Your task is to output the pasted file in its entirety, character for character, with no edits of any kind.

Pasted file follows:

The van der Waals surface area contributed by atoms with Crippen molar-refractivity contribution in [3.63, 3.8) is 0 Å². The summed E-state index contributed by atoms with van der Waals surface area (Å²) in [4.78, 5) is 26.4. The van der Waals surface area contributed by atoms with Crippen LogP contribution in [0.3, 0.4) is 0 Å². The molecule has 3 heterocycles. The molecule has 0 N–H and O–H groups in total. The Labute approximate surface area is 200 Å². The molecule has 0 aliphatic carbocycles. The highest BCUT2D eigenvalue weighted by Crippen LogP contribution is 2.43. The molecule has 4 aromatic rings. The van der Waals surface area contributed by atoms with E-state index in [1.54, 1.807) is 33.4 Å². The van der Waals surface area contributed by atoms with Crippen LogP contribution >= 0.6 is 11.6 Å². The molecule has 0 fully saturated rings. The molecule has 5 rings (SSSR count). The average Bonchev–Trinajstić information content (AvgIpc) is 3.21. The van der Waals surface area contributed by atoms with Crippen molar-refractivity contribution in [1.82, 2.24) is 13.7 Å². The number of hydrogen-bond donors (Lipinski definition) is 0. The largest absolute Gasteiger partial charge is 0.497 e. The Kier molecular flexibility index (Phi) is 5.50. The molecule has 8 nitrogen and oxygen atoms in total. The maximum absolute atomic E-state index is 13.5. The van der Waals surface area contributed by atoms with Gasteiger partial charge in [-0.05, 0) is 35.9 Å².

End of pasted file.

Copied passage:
The van der Waals surface area contributed by atoms with Crippen molar-refractivity contribution in [3.63, 3.8) is 0 Å². The summed E-state index contributed by atoms with van der Waals surface area (Å²) in [4.78, 5) is 26.4. The van der Waals surface area contributed by atoms with Crippen LogP contribution in [0.3, 0.4) is 0 Å². The molecule has 3 heterocycles. The molecule has 0 N–H and O–H groups in total. The Labute approximate surface area is 200 Å². The molecule has 0 aliphatic carbocycles. The highest BCUT2D eigenvalue weighted by Crippen LogP contribution is 2.43. The molecule has 4 aromatic rings. The van der Waals surface area contributed by atoms with E-state index in [1.54, 1.807) is 33.4 Å². The van der Waals surface area contributed by atoms with Crippen LogP contribution >= 0.6 is 11.6 Å². The molecule has 0 fully saturated rings. The molecule has 5 rings (SSSR count). The average Bonchev–Trinajstić information content (AvgIpc) is 3.21. The van der Waals surface area contributed by atoms with Crippen molar-refractivity contribution in [1.82, 2.24) is 13.7 Å². The number of hydrogen-bond donors (Lipinski definition) is 0. The largest absolute Gasteiger partial charge is 0.497 e. The Kier molecular flexibility index (Phi) is 5.50. The molecule has 8 nitrogen and oxygen atoms in total. The maximum absolute atomic E-state index is 13.5. The van der Waals surface area contributed by atoms with Gasteiger partial charge in [-0.05, 0) is 35.9 Å².